The Tie that Binds

Walking this morning I happened onto a new person -- actually he happened onto me. I sensed someone approaching me from the backside so I turned around to greet him. We exchanged walkers’ predictable pleasantries as we passed a few storefronts when I introduced myself:

“My name is Mark.”

“Hi, I’m Don.”

“Are you a native Nashvillian?

“No, originally from Texas.”

“Where in Texas, I’m from Texas.”


“Oh, I have a cousin who lives on the Arkansas side of Texarkana who is a Presbyterian pastor.”

“What’s your last name?”


“Oh, I know you. In fact, I’m in the choir you used to direct. Downtown at First Baptist Church? We’re new members of the church and you led rehearsal one night a few weeks ago. I just didn’t recognize you out here.”

From there we had a wonderful conversation for about three laps. We know many of the same Baptist pastors and ministers of music.

Yesterday, Betty was almost finished with her lap as I arrived so I did a U-turn and joined her for her last 50 yards or so. She was rolling along at a pretty good clip pushing her basket/cart with weights in the bottom. She looked great -- white-white pants, bright coral-colored top, a bit of eye-shadow and, of course, lipstick and earrings to match.  Amazing for age 95 at 6:45 AM!

“Good morning, Betty! How are you?”

“Where have you been?” she lovingly barked back.

“I was here yesterday, had a doctor’s appointment Monday, and last week I was doing some manual labor at our office. We did some moving around so I got plenty of exercise doing that.”

“Are you doing okay?”

“I must be -- I’m still here!”

“Well, you look like the fresh breath of spring!”

“…or the last rose of summer,“ she quipped.

“Do you try to walk every day?”

“Monday, Wednesday, and Friday. I ride the bike on Tuesdays and Thursdays.

Oh that we all could be that active physically, mentally, and in spirit at 95! Thanks, Betty, for being a wonderful model and inspiration.

Bill (Gina’s dad) and I have run into one another more often recently and that’s always enjoyable. We seem to have a lot to talk about and we pick up where we left off last time. He’s helping with security again at Brentwood Baptist’s VBS next week and always looks forward to that -- a wonderful ministry for guys his and my age. I may give that a shot the first summer I’m retired.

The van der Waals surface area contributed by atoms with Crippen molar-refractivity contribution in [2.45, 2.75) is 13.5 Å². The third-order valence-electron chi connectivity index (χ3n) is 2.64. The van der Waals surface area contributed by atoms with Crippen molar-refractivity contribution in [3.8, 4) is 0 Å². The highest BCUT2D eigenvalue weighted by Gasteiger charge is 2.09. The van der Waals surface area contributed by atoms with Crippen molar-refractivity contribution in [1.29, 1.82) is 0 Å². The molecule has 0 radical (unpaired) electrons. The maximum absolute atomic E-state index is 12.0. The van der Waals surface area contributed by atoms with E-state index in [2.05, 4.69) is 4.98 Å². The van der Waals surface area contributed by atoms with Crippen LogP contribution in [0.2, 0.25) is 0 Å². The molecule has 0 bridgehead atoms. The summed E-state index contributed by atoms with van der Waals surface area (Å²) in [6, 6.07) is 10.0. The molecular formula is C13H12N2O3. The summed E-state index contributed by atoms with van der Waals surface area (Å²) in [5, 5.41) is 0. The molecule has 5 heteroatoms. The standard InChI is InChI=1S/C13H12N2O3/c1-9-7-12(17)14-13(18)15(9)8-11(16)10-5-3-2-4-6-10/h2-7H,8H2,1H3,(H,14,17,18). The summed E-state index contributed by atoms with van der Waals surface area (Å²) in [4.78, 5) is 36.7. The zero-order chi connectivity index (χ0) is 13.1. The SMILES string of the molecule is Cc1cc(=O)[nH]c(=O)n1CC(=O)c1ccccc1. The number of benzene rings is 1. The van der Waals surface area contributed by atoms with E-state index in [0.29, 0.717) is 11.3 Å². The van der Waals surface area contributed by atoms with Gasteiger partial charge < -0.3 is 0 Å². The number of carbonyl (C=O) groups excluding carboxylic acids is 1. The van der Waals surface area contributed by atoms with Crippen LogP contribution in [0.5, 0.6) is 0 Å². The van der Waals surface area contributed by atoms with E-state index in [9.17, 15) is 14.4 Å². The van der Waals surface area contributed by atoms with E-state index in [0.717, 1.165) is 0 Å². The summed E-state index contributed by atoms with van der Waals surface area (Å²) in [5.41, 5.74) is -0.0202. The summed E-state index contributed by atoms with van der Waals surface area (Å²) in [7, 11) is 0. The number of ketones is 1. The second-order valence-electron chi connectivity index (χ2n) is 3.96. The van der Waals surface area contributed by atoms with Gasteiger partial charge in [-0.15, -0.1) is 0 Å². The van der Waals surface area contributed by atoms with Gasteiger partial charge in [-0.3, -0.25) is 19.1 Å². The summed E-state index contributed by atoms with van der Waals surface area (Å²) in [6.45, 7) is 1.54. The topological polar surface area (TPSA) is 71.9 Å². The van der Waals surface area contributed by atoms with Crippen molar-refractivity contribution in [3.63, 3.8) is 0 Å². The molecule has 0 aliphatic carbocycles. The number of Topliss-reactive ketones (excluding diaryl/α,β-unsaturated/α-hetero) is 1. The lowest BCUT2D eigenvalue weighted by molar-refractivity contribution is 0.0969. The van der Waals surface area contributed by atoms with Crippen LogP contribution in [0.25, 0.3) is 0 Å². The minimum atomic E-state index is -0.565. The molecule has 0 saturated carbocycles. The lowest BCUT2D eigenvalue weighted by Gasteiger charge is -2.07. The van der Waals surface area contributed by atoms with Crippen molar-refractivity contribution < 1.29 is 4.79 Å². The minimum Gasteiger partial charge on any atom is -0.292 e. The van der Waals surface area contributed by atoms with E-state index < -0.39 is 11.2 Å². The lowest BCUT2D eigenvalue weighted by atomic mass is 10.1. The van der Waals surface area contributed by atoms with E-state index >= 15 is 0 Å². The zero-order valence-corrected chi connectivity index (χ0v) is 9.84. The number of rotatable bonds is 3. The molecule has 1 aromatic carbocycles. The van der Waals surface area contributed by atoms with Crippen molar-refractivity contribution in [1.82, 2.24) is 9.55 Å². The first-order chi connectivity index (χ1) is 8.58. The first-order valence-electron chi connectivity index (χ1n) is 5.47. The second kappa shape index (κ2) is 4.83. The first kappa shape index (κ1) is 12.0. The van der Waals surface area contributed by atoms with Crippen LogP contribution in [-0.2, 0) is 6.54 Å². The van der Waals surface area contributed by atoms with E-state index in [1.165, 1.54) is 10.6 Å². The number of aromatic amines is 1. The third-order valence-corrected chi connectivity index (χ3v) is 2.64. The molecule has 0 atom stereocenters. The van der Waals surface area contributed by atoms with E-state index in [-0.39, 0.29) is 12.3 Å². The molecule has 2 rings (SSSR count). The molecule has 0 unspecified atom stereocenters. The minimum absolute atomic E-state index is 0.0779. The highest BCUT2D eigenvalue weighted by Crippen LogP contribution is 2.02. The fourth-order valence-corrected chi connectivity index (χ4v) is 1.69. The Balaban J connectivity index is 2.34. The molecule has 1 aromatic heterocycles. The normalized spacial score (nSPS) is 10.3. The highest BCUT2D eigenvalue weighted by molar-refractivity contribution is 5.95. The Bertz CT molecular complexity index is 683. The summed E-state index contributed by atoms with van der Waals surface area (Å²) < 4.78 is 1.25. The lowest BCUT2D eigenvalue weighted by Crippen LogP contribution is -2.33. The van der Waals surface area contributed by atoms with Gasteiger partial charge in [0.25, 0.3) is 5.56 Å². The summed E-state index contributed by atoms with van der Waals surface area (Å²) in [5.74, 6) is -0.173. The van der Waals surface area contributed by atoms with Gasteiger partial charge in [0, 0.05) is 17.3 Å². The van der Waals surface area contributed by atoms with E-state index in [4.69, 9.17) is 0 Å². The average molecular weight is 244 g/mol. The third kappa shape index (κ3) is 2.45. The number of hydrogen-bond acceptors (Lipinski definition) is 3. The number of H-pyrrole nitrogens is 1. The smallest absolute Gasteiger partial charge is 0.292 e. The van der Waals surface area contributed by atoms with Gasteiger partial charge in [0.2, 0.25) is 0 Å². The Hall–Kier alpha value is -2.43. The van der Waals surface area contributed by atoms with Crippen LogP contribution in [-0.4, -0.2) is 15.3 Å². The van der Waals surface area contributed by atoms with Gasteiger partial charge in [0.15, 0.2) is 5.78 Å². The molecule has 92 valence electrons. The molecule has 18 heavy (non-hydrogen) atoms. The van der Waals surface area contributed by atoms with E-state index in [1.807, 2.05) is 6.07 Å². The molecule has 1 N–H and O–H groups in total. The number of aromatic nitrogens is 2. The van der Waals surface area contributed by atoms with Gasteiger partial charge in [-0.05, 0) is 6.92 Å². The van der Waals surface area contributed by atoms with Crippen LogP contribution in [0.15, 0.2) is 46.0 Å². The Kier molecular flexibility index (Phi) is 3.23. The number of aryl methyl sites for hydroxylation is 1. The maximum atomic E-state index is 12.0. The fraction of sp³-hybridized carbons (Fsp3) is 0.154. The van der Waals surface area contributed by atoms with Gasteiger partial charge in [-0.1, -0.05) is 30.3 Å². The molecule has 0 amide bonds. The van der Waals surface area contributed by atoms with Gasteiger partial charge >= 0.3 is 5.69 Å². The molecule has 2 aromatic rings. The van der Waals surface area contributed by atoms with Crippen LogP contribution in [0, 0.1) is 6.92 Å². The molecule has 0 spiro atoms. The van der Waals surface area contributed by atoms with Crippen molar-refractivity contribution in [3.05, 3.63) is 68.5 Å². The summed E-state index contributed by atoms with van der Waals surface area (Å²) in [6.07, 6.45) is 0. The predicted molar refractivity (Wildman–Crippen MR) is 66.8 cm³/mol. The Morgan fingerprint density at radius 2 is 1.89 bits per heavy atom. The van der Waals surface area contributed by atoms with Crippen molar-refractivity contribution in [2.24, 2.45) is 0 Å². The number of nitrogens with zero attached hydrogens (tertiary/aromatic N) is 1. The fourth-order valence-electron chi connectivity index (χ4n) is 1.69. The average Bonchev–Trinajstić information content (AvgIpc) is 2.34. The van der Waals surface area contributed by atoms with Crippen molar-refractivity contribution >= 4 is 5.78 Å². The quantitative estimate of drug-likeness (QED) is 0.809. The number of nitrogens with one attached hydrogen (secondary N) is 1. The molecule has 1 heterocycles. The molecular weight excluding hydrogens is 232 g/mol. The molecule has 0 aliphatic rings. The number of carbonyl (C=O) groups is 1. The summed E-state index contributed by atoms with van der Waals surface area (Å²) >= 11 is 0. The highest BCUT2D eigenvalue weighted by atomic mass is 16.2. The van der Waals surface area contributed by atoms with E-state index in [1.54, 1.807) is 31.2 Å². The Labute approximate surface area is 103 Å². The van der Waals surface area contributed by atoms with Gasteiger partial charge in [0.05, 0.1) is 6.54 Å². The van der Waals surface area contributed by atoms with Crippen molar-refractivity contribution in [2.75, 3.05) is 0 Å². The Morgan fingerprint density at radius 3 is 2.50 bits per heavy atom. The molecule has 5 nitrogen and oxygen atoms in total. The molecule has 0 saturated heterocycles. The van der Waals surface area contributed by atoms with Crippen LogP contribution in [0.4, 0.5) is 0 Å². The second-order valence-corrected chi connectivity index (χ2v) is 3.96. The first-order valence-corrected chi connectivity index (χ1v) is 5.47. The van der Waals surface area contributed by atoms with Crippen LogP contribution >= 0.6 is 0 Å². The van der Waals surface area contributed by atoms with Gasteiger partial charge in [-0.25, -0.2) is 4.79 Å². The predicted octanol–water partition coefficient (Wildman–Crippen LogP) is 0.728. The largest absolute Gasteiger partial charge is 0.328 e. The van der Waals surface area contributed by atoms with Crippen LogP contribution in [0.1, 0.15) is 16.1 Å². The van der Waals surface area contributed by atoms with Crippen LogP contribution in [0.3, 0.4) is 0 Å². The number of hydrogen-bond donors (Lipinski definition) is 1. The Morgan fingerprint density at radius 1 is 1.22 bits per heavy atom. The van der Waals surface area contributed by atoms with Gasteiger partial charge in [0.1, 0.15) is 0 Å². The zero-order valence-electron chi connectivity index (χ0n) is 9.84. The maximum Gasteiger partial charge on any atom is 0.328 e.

Betty is active at Franklin’s Downtown Presbyterian Church, Carolyn is doing all manner of ministry through her Church of Christ, and Robert (the Boompa look-alike) goes to Revival Church near Nolensville.

I’ve been walking three mornings of most weeks in Cool Springs Mall for seven months and have met a lot of new and interesting people. I’ve told you about many of them. Looking forward to seeing any/all of them is part of what helps me maintain that early morning regimen. But I’ve noticed this -- people of Christian faith are easier for me to connect with those who don’t seem to be practicing theirs. Duh! I am able to carry on an interesting conversation with nearly any of them, but the flow seems more seamless among the faithful.  Though not at all ashamed of my faith, I’ve never been a loud-mouth button-holing pusher of it. In these walking encounters it’s pretty easy to gently “test the waters” and see who continues the train of thought. When someone does pick it up, fellowship among near strangers is almost immediate. Very cool!

I doubt Nicolaus L. von Zinzendorf had ever walked a mall three hundred years ago when he wrote these words, but he, too, sensed the fellowship among believers:


Christian hearts in love united, seek alone in Jesus rest;
     has He not your love excited?  Then let love inspire each breast.
Members on the Head depending, lights reflecting Him, our Sun,
     Christians, His commands attending, we in Him, our Lord, are one.

Come, then, come, O flock of Jesus, covenant with Him anew;
     unto Him who conquered for us, pledge we love and service true;
     and should our love’s union holy firmly like no more remain,
     wait ye at His footstool lowly, till He draw it close again.

Grant, Lord, that with Thy direction, “Love each other,” we comply,
     aiming with unfeigned affection Thy love to exemplify;
     let our mutual love be glowing, so that all will plainly see
     that we, as on one stem growing, living branches are in Thee.

O that such may be our union as Thine with the Father is,
     and not one of our communion e’er forsake the path of bliss;
     may our light shine forth with brightness, from Thy light reflected, shine;
     thus the world will bear us witness, that we, Lord, are truly Thine.

Words – Nicolaus L. von Zinzendorf, 1725